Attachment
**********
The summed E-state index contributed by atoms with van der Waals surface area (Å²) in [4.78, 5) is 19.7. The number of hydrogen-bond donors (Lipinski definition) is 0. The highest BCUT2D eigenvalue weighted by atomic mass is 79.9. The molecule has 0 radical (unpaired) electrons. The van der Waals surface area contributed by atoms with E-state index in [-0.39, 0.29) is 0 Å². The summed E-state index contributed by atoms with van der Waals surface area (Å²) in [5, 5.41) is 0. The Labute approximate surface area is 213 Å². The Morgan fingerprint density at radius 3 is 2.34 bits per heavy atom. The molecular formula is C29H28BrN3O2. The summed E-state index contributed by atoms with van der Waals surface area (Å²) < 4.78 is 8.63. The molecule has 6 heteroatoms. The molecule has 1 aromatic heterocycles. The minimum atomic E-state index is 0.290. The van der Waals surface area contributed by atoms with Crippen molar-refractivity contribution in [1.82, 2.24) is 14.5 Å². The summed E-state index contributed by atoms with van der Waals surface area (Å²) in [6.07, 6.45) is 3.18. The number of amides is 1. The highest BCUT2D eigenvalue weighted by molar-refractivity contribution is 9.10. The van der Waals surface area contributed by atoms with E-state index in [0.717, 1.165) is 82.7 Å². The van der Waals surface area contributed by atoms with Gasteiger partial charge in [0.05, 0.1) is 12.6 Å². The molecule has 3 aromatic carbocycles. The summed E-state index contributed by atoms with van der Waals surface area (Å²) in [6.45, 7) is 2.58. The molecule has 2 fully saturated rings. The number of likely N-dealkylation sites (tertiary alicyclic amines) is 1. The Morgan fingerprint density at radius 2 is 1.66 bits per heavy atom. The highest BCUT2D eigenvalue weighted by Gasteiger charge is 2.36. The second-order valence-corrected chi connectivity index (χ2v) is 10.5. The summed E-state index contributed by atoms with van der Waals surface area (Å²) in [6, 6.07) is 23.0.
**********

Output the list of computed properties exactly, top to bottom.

The summed E-state index contributed by atoms with van der Waals surface area (Å²) in [4.78, 5) is 19.7. The number of hydrogen-bond donors (Lipinski definition) is 0. The highest BCUT2D eigenvalue weighted by atomic mass is 79.9. The molecule has 0 radical (unpaired) electrons. The van der Waals surface area contributed by atoms with E-state index in [-0.39, 0.29) is 0 Å². The summed E-state index contributed by atoms with van der Waals surface area (Å²) in [5, 5.41) is 0. The Labute approximate surface area is 213 Å². The Morgan fingerprint density at radius 3 is 2.34 bits per heavy atom. The molecular formula is C29H28BrN3O2. The summed E-state index contributed by atoms with van der Waals surface area (Å²) < 4.78 is 8.63. The molecule has 6 heteroatoms. The molecule has 1 aromatic heterocycles. The minimum atomic E-state index is 0.290. The van der Waals surface area contributed by atoms with Crippen molar-refractivity contribution in [1.82, 2.24) is 14.5 Å². The summed E-state index contributed by atoms with van der Waals surface area (Å²) in [6.07, 6.45) is 3.18. The number of amides is 1. The highest BCUT2D eigenvalue weighted by molar-refractivity contribution is 9.10. The van der Waals surface area contributed by atoms with E-state index in [0.717, 1.165) is 82.7 Å². The van der Waals surface area contributed by atoms with Gasteiger partial charge in [0.05, 0.1) is 12.6 Å². The molecule has 3 aromatic carbocycles. The summed E-state index contributed by atoms with van der Waals surface area (Å²) in [6.45, 7) is 2.58. The molecule has 2 fully saturated rings. The number of likely N-dealkylation sites (tertiary alicyclic amines) is 1. The Morgan fingerprint density at radius 2 is 1.66 bits per heavy atom. The highest BCUT2D eigenvalue weighted by Gasteiger charge is 2.36. The second-order valence-corrected chi connectivity index (χ2v) is 10.5. The summed E-state index contributed by atoms with van der Waals surface area (Å²) in [6, 6.07) is 23.0.